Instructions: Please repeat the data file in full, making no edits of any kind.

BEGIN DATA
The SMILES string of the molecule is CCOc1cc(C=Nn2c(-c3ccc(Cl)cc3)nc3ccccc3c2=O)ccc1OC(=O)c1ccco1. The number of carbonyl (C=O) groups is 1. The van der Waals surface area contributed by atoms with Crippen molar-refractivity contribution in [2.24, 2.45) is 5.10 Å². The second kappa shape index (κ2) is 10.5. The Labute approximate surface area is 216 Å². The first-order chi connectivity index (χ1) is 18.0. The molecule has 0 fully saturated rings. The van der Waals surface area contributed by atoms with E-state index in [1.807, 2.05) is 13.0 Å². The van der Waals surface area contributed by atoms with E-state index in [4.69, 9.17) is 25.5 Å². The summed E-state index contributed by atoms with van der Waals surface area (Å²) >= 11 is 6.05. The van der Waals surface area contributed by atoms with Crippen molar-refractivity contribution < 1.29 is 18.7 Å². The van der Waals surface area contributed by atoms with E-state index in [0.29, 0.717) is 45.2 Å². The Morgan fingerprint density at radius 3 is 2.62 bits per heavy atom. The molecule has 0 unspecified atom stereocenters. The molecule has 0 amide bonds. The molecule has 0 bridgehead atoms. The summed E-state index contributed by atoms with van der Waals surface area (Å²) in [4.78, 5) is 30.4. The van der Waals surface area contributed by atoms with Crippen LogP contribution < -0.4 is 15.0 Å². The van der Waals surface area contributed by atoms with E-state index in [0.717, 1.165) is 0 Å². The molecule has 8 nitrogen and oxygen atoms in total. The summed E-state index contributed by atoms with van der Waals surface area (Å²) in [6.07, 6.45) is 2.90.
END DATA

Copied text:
The SMILES string of the molecule is CCOc1cc(C=Nn2c(-c3ccc(Cl)cc3)nc3ccccc3c2=O)ccc1OC(=O)c1ccco1. The number of carbonyl (C=O) groups is 1. The van der Waals surface area contributed by atoms with Crippen molar-refractivity contribution in [2.24, 2.45) is 5.10 Å². The second kappa shape index (κ2) is 10.5. The Labute approximate surface area is 216 Å². The first-order chi connectivity index (χ1) is 18.0. The molecule has 0 fully saturated rings. The van der Waals surface area contributed by atoms with E-state index in [1.807, 2.05) is 13.0 Å². The van der Waals surface area contributed by atoms with E-state index in [4.69, 9.17) is 25.5 Å². The summed E-state index contributed by atoms with van der Waals surface area (Å²) >= 11 is 6.05. The van der Waals surface area contributed by atoms with Crippen molar-refractivity contribution < 1.29 is 18.7 Å². The van der Waals surface area contributed by atoms with E-state index in [0.29, 0.717) is 45.2 Å². The Morgan fingerprint density at radius 3 is 2.62 bits per heavy atom. The molecule has 0 unspecified atom stereocenters. The molecule has 0 amide bonds. The molecule has 0 bridgehead atoms. The summed E-state index contributed by atoms with van der Waals surface area (Å²) in [4.78, 5) is 30.4. The van der Waals surface area contributed by atoms with Crippen LogP contribution < -0.4 is 15.0 Å². The van der Waals surface area contributed by atoms with E-state index in [0.717, 1.165) is 0 Å². The molecule has 8 nitrogen and oxygen atoms in total. The summed E-state index contributed by atoms with van der Waals surface area (Å²) in [6.07, 6.45) is 2.90.